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LSB Proper 22A Sermon – Matthew 21:33-46

October 6, 2014

October 5, 2014 at Calvary Evangelical Lutheran Church – Mechanicsburg, PA

“Therefore I tell you, the kingdom of God will be taken away from you and given to a people producing its fruits.”

Two stories of judgment are heard in the Scripture readings for today. Judgment is spoken against a vineyard that does not produce grapes. Judgment is rendered against tenants of a vineyard who do not turn over the harvest to the owner. The two stories are similar, though distinct. The similarity is seen in the point of conflict in each story. The vineyard that produces only wild grapes does not live up to what it is meant to be: the owner had planted it to be a vineyard that would allow him to have a successful winery. The tenants who refuse to turn over the harvest do not live up to what they are meant to be: the owner had contracted with them to care for his vineyard so that he could gain profit from his land.

Both stories are parables or allegories. Each one has an explanation given concerning what the imagery represents. Isaiah speaks about the vineyard-gone-wrong: “For the vineyard of the LORD of hosts is the house of Israel, and the men of Judah are His pleasant planting; and He looked for justice, but behold, bloodshed; for righteousness, but behold, an outcry!” Jesus speaks about tenants who are removed—the chief priests and Pharisees who refuse to heed His authority: “Therefore I tell you, the kingdom of God will be taken away from you and given to a people producing its fruits.” These stories are calls to repentance. They condemn the sins committed by the house of Israel and its leaders.

It is important to note that these parables of judgment are not spoken against Gentile nations or against individuals with no connection to the LORD. No, these are in-house matters. The LORD is speaking to His people. He is condemning individuals for whom He had done great things. The planting of the vineyard in Isaiah’s parable is an allegory for what the LORD did for the Israelites during the Exodus and the Conquest of Canaan: the LORD took them from Egypt and led them to the Promised Land. That included giving assistance to the Israelites so they could overrun the Canaanite nations. The LORD also made Himself present among His people: ruling temporally over them through the judges and monarchs, giving spiritual benefit to them through the Temple with its priests. The LORD had made the chief priests and elders of the people His representatives. They were the tenants whom Jesus speaks of in His parable.

But the resulting actions are not what the LORD desired. He had spoken about what His people were to do. He aided them, made them His possession, and set them in a way of life. But when the LORD observed His people, He did not find them carrying out His will. Throughout Israel’s history, there are countless incidents of idolatry and gross sin—from the elite upper class to the common folk. Instead of keeping the Law that Moses gave, the Israelites chose other religions, other ethical systems, other cultural norms. And the individuals whom the LORD appointed to care for His people, to serve as His stewards—like tenants of a vineyard—began to act as the owners of the nation: they established their own codes instead of the Law given by the LORD. The result of this was utter rejection of the LORD and His way. That rejection receives His condemnation.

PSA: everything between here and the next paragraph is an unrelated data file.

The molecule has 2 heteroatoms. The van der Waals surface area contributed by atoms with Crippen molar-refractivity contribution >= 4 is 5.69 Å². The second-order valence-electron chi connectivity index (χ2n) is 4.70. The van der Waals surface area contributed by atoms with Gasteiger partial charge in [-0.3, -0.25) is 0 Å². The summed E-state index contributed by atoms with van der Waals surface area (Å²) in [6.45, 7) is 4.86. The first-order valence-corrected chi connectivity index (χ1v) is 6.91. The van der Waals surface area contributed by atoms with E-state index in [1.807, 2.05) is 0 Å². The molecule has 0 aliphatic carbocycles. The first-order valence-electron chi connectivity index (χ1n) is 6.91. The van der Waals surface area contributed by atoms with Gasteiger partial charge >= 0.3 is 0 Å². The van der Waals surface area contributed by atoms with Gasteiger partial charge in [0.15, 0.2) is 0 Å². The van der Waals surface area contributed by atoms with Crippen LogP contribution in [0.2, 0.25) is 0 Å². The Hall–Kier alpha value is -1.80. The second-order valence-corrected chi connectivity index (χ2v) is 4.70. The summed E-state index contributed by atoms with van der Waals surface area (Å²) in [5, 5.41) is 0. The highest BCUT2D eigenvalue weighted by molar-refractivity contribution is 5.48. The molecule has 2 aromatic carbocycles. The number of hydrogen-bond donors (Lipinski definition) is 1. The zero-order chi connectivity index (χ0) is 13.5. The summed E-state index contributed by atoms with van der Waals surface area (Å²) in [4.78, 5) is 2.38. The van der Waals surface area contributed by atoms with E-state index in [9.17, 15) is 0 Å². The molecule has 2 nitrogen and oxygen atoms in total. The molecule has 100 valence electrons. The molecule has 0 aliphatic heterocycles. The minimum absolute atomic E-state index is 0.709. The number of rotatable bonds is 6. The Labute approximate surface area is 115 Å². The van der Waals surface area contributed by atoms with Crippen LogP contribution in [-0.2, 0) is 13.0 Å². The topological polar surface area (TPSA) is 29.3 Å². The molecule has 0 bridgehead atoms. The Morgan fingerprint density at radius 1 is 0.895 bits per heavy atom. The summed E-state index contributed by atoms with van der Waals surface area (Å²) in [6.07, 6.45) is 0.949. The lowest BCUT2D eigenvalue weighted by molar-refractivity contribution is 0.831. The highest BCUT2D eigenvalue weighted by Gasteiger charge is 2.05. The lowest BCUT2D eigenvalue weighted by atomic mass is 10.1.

This understanding of the two parables of judgment show why they are applicable to the Church today. The LORD continues to have His in-house discussions with His people. The parables of judgment are not the first stage in this discussion. No, they are the final stage. Remember what the LORD said He would happen to the vineyard: “I will remove its hedge, and it shall be devoured; I will break down its wall, and it shall be trampled down. I will make it a waste; it shall not be pruned or hoed, and briers and thorns shall grow up; I will also command the clouds that they rain no rain upon it.” He speaks about actions that He had been doing for His people. Only after they failed does the LORD put an end to these actions. The removal of the tenants in Jesus’ parable only happens after multiple servants are sent and rejected and even the owner’s son is murdered by them.

The LORD desires to have the first stages of His in-house discussion with you. It starts with a reminder about who you are. That reminder was mentioned in our service. The Invocation told you about your identity: the repetition of the Triune God’s name is a statement about your belonging to Him. That name was placed on you in Holy Baptism. You became part of His household by that. The LORD’s name has been inscribed upon you with the sign of the cross—the means of your redemption, the purchase price of Jesus’ atoning death offered for you. The LORD can rightly say: “I have planted you. My Spirit brought about faith in your hearts and minds. I gathered you into My company of believers. And in the Church, I provide you with care: you hear the message about My work for you; I forgive your sins; I give you encouragement and energy to live out My way of life that I established for you. I speak blessing over you and make Myself present with you.”